In Iraq, banned Sunni candidates back in the race
A ban on hundreds of (mostly Sunni) candidates in Iraq was lifted Wednesday. The ban was reversed after senior Sunni politicians threatened to boycott the March 7 national election.
An Iraqi appeals commission has lifted a ban on hundreds of candidates, allowing them to run in the March 7 elections. But if the ruling stands, there's a catch: those blacklisted will still be subject to investigation after the vote for past ties to the regime of Saddam Hussein.Skip to next paragraph
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Senior Sunni politicians had threatened to boycott the election after a controversial process which banned more than 500 people, for everything from Baath Party membership to intelligence agency links.
“They have the right to run in the election,” said Hamdiyeh al-Husseini of the Independent High Electoral Commission (IHEC) Wednesday. The appeals court would examine their files after the vote, and any links mean “they will be eliminated,” according to Agence France-Presse.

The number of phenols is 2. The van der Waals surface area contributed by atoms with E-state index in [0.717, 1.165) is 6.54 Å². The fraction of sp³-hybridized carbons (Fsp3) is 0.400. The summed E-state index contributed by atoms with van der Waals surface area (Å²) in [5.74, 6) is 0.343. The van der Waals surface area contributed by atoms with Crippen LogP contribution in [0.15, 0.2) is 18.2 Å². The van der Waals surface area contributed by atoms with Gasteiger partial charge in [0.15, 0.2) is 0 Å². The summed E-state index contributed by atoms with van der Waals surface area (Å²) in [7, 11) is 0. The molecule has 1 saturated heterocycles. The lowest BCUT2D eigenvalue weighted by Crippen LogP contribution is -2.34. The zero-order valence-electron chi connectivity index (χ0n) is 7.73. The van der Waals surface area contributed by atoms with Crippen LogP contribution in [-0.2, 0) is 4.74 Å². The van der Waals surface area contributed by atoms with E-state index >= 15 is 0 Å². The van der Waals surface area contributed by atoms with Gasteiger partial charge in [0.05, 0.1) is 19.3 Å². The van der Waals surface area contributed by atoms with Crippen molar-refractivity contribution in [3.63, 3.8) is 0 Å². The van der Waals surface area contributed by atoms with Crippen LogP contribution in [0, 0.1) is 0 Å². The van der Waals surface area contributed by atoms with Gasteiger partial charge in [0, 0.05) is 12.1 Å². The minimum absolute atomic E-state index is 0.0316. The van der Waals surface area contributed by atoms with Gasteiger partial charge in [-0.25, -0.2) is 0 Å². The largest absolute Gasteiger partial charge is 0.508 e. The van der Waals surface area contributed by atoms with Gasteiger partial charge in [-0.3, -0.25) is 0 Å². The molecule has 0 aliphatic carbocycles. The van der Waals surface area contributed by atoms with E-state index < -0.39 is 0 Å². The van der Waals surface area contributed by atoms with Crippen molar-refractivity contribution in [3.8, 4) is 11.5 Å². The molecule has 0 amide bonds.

The ruling sparked further controversy, with Prime Minister Nouri al-Maliki’s Dawa Party declaring that the appeals commission could only rule on individual cases, but not order a blanket lifting of the ban.
“We have heard that such a decision has been made by the appeals commission, but we have not received anything official yet,” says Judge Qassim al-Aboudi, an executive officer of the IHEC.
Credibility of election threatened
“I myself am not in favor of a boycott; there is nothing to gain from that, and everything to lose,” says Saleh al-Mutlaq, the leader of the second largest Sunni party in Iraq, who was among hundreds of politicians banned from elections in a controversial de-Baathification process.
“As a result of this [banning] maneuver, Sunnis will be marginalized in national elections yet again,” Mr. al-Mutlaq told the Monitor. “Repercussions could be serious. If the people find they cannot work for the required change through political means, in their frustration they may turn to any other means at their disposal and create a situation of chaos once again.”
Sectarian and civil war surged across Iraq, especially after the bombing of a Shiite shrine in Samarra in February 2006 contributed to record death tolls of 3,000 per month and ethnic cleansing of many neighborhoods in Baghdad.
Minority Sunnis ruled Iraq under Saddam Hussein and his Baath Party for three decades, but the 2003 American invasion paved the way for domination by the 60 percent majority Shiites.